“The greatest danger for most of us is not that our aim is too high and we miss it, but that it is too low and we reach it.” – Michelangelo –
In the early 1960’s, then President John F. Kennedy issued a challenge to the US space agency to send a man to the moon and back by the end of the decade. Most people thought this was utterly impossible and irresponsible to even suggest. But, the many elements of government and private industry collaborated and in July, 1969, Neil Armstrong was the first person to step onto the moon and return safely to earth. Kennedy’s big dream and impossible goal were the drivers that made this possible.
What about us? Do we aim too low? It seems we establish “aspirational” goals to improve by 10%, or some other incremental amount, year-after-year without really considering what might be possible. Would we not be better to target a 40% year-over-year improvement and fall 15% short than target a 10% improvement and feel good that we beat that?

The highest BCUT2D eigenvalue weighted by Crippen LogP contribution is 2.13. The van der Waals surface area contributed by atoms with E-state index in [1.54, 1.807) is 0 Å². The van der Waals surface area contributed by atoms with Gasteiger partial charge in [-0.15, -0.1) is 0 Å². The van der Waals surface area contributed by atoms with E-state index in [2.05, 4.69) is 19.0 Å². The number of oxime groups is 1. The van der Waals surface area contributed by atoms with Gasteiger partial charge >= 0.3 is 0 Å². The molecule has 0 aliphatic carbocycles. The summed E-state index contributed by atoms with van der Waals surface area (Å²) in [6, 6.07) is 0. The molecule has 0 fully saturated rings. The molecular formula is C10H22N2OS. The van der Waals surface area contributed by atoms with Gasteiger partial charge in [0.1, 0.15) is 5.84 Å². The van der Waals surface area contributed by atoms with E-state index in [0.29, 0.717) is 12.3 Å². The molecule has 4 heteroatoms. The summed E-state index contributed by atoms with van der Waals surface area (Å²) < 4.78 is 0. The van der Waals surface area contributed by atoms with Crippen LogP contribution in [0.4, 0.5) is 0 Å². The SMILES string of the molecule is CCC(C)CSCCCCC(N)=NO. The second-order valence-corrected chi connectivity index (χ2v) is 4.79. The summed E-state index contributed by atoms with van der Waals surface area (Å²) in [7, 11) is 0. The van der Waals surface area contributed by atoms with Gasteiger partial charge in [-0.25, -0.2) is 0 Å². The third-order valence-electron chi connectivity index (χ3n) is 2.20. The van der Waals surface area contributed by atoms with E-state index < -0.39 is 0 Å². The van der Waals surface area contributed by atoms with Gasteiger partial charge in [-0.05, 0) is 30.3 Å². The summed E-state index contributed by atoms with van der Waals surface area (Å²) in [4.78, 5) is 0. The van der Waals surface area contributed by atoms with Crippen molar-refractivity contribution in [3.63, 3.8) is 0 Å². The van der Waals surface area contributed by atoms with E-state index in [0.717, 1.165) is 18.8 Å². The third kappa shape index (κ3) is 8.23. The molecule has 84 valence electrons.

What about us as individuals? Are we thinking big enough? How often do we lower our own expectations because our goals seem too much, too significant, or too far out of reach? Sure, I know… in this age of performance management and our effort to achieve an “exceeding” year-end rating, do we dare publish an objective that might be a stretch? What is the proper balance between aiming high, but not so high that you risk missing your target? How much should we push?
There is not a great answer to this question. It is too bad that some performance management systems place a higher premium on “achieving targets” than it does “adding overall value”. However, I would argue that if our focus is on adding value and driving improvement, the rest will take care of itself. At the very least, we will each know that we made a positive difference.
Today’s challenge is this… Do we need to think bigger? Do we need to push aside those barriers that appear to hold us back? Can we do more/better/faster than we’ve ever done before? Is it time to take that big risk that we have avoided? Do we need to risk getting out of our comfort zone? What is it that Michelangelo’s quote might be urging you to do today?
Have one of those “top ten” days!